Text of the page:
The BaBar Collaboration meeting is over, and it was as exhausting and fulfilling as I had hoped. Despite the necessary shutdown to address the safety culture at SLAC (which occurred just over a year ago), we have bounced back with enthusiasm and science. The upcoming winter conferences will be a lot of fun for our membership, if stressful.
Jodi and I embarked Friday on the first leg of what will become our winter break. Two friends of ours, former members of the BaBar collaboration, are recently married and celebrating with their friends this weekend in Naperville, right next to Fermilab.
We took one of our favorite airlines, ATA, from San Francisco to Midway airport. This was one of the best plane rides I have ever taken, mainly because our flight attendant, Derek, was one of the most remarkable people I’ve met in quite a while. Derek, who clearly loved his job (he deeply lamented the coming financial hardships for the airline industry, and was worried about his own fate as an attendant), was also extremely bright and well-informed.
Our first meeting with him was when he was making some final stows on the aircraft. Jodi asked him if he could take her jacket and put it in the forward closet, if room were available. Thinking she was asking to stow luggage, he at first politely declined (and delivered the “I’m sorry ma’am, I’m not allowed to do that” speech). When he realized she was actually indicating a piece of clothing, he smiled and took the jacket. Just before take-off, he noticed that I was reading Carl Sagan’s “The Demon-Haunted World, Science as a Candle in the Dark”. He beamed and enthusiastically asked, “Are you reading that book? I love that book! I read it, like, 10 years ago!”
At first, I thought this was a typical service-industry ploy to gain my confidence as a consumer. This is a typical strategy in the service industry that, when executed well (e.g. the person asking has real knowledge and can honestly engage) is persuasive. When asked by somebody who is just trying to gain your confidence without actual interest in the subject, this ploy is typically an embarrassing and uncomfortable failure on the part of the employee. However, a few minutes’ worth of chatting revealed that Derek not only had a wide interested in science, but a depth to his knowledge that many Americans don’t exhibit.
One thing that made Jodi and I blush was that when Derek learned we were both physicists, he exclaimed that we were like rock stars. It is ironic that he made this comparison, since Jodi has old me repeatedly that scientists are regarded in this way in placed like Japan (and South Korea, as we’ve seen with this recent stem cell scandal). America regards its athletes, its actors, lawyers, and doctors like heroes. But Americans tend to fall flat on educators and scientists, the very people upon whom our entire modern society is built.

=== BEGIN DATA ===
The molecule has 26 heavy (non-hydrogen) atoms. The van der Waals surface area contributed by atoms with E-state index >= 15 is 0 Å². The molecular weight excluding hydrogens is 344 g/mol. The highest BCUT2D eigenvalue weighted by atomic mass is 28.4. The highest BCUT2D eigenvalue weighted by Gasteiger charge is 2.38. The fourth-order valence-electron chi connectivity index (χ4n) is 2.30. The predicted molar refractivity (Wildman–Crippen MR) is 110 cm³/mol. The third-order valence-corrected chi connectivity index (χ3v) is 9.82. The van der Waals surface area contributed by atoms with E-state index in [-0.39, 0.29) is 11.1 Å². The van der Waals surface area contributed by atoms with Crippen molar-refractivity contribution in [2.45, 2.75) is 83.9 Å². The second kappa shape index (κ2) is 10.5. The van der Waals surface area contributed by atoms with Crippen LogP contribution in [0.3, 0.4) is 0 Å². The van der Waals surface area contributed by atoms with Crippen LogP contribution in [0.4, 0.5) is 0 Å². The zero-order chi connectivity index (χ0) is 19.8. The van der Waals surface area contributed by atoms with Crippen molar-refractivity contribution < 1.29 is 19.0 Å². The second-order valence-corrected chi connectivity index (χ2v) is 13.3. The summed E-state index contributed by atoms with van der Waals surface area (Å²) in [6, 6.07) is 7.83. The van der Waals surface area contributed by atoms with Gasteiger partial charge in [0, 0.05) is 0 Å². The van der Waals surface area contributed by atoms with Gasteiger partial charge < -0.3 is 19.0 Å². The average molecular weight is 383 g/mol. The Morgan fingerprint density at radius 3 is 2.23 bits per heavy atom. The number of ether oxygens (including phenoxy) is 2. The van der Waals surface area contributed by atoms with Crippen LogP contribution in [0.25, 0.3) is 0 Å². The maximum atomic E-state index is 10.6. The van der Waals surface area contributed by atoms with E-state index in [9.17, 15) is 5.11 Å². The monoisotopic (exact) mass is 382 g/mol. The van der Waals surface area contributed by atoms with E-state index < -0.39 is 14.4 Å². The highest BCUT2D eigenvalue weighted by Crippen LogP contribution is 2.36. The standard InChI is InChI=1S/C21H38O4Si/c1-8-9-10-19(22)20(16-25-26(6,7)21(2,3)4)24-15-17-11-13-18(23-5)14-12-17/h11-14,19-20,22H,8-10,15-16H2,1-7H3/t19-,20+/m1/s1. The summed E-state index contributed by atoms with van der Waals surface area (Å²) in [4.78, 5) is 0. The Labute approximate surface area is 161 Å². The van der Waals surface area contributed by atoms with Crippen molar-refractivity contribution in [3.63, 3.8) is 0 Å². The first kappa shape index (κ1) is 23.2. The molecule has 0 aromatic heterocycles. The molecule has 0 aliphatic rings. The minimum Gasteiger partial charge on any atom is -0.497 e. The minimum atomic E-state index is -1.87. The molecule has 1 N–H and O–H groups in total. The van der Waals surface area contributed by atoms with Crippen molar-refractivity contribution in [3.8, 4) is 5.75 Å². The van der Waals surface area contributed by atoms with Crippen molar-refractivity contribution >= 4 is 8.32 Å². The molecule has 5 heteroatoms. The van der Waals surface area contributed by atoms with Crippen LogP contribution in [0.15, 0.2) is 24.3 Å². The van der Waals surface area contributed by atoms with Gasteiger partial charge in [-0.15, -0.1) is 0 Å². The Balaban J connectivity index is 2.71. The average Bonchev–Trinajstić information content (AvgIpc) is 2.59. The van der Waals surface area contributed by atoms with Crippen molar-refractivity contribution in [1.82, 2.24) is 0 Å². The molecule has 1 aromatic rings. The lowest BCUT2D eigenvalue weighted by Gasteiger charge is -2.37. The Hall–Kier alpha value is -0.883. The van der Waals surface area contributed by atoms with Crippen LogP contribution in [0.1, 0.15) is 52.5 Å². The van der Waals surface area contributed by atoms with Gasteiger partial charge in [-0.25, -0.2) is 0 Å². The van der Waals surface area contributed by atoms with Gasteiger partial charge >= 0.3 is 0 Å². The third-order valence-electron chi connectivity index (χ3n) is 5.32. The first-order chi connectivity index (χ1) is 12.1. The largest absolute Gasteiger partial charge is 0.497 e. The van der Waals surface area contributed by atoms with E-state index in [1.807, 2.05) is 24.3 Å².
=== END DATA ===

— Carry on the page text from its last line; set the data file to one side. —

Throughout the flight, Derek returned to us when he had time (and when he didn’t – I think we got him in trouble with his boss . . . ) and discussed particle physics, string theory (and how it’s really a hypothesis, with no evidence to back it up – I was stunned at his depth of reasoning and understanding), religion and science, politics and science. This young man (maybe a little older than Jodi and me), was truly a remarkable individual. I extended an invitation for him to join me at SLAC for a tour, when he has a layover in San Francisco in the new year. I honestly hope he takes me up on this offer, as there is nothing that would please me more than for him to actually come and see all the great things about which he has only read.
Derek is, perhaps, exactly the American that founders like Thomas Jefferson and Benjamin Franklin dreamed about. Well-educated, with a mind capable of attaining depth as well as breadth, but following his own path while having this knowledge. I have never believed that all Americans should be scientists or teachers. But I have always believed that Americans must embrace education, and understand what science is and what it is not, in order to better manage the decision-making inherent in a democracy.
We are daily deluged with decisions, with statements from authority, with alleged facts and figures. The scientific mind learns to treat all such things with skepticism, and only by rigorous and repeatable demonstration determine truth. As Sagan puts it, scientists express the limits of their knowledge with error bars; what if every political statement came with an error bar? How great would it be to admit in life, as in science, that there are always limits on current knowledge?